Adobe’s a growing name in the digital data management space too. Its Experience Cloud platform helps companies gather information about consumers’ interaction with a particular website, for instance, and then do something constructive with it. Like the online version of Photoshop, access to these cloud-based programs is paid for on an affordable monthly basis.

That’s an important distinction. Once organizations start paying for ongoing access to such business tools, they often become critical to everyday business functions. It’s difficult to simply cut off access to these programs as a means of culling costs.

As of the end of last quarter, Adobe’s annualized recurring revenue stood at $14.14 billion. That’s not only up from the year-earlier comparison of nearly $13 billion, but nearing Adobe’s 2022 total top line of $17.6 billion.

The numbers say customers increasingly want to enter into a perpetual relationship with the company despite economic headwinds. The economic tailwinds that typically accompany a new bull market should only accelerate Adobe’s existing growth of this recurring revenue base.

3. STAG Industrial

Last but not least, add STAG Industrial (STAG 0.40%) to your list of stocks smart investors realize could outright thrive in a bull market.

Unlike Adobe and Charles Schwab, STAG Industrial isn’t exactly a household name. There’s a good chance you or someone in your household regularly benefits from its business, however. STAG Industrial is a real estate investment trust (or REIT), acting as landlord to warehouse-oriented and shipping-centric tenants like FedEx, Tempur Sealy, and most notably, Amazon. If the market is moving higher, it’s most likely rooted in the same growth that not only raises STAG’s pricing power, but offers it the opportunity for growth via expansion.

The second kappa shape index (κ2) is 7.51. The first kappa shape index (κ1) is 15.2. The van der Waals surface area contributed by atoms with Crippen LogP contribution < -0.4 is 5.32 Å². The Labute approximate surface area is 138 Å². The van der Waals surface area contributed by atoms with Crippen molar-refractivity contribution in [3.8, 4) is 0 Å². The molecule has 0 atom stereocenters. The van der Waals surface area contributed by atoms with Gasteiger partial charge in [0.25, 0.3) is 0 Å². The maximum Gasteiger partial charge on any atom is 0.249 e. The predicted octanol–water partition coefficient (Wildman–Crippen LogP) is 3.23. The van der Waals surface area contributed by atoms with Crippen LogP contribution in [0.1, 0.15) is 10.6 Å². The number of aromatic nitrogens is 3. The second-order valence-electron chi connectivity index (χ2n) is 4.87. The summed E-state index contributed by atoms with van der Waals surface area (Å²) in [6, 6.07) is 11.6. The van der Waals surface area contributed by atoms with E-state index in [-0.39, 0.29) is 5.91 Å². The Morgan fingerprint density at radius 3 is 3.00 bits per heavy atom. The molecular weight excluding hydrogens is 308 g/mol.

And the company’s gotten very, very good at figuring which properties to buy, and how to make them more marketable. When the REIT went public in 2011, it only owned 14.2 million square feet of rentable space. Now it owns 111.1 million square feet of industrial property, with 97.7% of it being rented as the end of June despite the uncertain economic environment. It’s also turning more of its rent payments into profits than it was a year ago.

That’s perhaps the most important detail for current and would-be shareholders. REITs are given preferential tax treatment. Whereas publicly traded companies’ profits are taxed before any of that income is passed along to investors in the form of dividends, REITs generally aren’t subject to the same rules. In most cases, REITs that pass at least 90% of their earnings along to shareholders aren’t required to pay any tax on that portion of their profits.

Investors must still pay taxes on these dividends, to be clear. Even so, these investors are generally collecting bigger dividend payments because the bulk of a REIT’s bottom line isn’t taxed first.

As of the most recent look, STAG Industrial’s dividend yield is a healthy 4%.

Charles Schwab is an advertising partner of The Ascent, a Motley Fool company. John Mackey, former CEO of Whole Foods Market, an Amazon subsidiary, is a member of The Motley Fool’s board of directors. James Brumley has no position in any of the stocks mentioned. The Motley Fool has positions in and recommends Adobe,, FedEx, and Stag Industrial. The Motley Fool recommends Charles Schwab and recommends the following options: long January 2024 $420 calls on Adobe, short January 2024 $430 calls on Adobe, and short September 2023 $47.50 puts on Charles Schwab. The Motley Fool has a disclosure policy.